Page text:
Power of Self-Respect

A scene in the movie Scott Pilgrim vs. The World, just before the climax, where arch-enemy Gideon is taunting protagonist Scott about motive:

Gideon: Scott Pilgrim! Hey, buddy!
Scott: Save it! You're pretentious. This club sucks. I've got beef. Let's do it.
Gideon: Wa-wa-wait! You wanna fight me ... for her?
Scott: No. I wanna fight you for me.

Then, like a video game voice-over, the narrator announces, "Scott earned the Power of Self-Respect!" as the hero pulls a physically-impossible cartoonish flaming sword out of his chest and the battle begins.

Doesn't sound like zen — but maybe it is? Self-sacrifice begins with Self, a nobility on center-stage display, a look-at-how-great-I-am act for The Others to admire. Scott tried that, in an earlier encounter, and failed. If self goes away and all are one ... — perhaps the self in self-respect can transcend.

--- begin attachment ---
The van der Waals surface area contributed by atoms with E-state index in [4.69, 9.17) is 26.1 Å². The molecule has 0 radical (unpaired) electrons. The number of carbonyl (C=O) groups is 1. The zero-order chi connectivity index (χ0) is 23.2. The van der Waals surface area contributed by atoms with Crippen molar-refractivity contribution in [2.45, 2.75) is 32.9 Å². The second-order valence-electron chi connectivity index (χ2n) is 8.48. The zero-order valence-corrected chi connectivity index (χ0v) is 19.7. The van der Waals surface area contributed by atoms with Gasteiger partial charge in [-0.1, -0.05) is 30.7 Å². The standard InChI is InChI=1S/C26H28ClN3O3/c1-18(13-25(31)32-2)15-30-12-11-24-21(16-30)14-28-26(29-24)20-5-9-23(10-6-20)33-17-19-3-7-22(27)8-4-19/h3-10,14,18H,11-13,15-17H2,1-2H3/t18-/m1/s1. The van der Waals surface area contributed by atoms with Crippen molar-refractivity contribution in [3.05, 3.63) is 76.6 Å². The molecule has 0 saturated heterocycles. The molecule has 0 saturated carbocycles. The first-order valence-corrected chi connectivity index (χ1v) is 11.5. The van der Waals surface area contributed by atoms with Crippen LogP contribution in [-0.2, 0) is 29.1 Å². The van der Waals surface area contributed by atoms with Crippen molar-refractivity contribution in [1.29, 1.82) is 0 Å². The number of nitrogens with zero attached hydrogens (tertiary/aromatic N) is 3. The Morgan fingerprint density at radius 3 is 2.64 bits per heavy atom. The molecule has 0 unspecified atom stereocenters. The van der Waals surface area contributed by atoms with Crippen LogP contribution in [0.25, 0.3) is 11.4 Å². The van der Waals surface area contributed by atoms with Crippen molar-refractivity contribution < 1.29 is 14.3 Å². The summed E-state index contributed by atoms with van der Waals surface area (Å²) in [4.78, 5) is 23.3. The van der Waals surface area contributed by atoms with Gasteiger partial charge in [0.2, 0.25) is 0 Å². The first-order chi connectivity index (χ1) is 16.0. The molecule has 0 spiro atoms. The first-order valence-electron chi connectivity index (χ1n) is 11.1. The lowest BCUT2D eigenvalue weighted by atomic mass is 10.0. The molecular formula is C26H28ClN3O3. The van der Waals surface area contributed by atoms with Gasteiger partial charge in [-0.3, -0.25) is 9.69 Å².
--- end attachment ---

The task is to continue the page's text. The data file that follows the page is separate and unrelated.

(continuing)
And the same throughout the smaller encounters in life. After a family argument, trouble at work, a relationship breakdown, instead of forgiving or apologizing for The Others, maybe the atonement is for ...

(cf. Unselfing (2009-01-14), Clinging Is Optional (2013-08-21), 0-1 (2014-08-29), No-Self and the Space of Wonder (2014-10-20), No-Self (2014-12-25), Self and No-Self (2015-03-11), ...) - ^z - 2015-10-08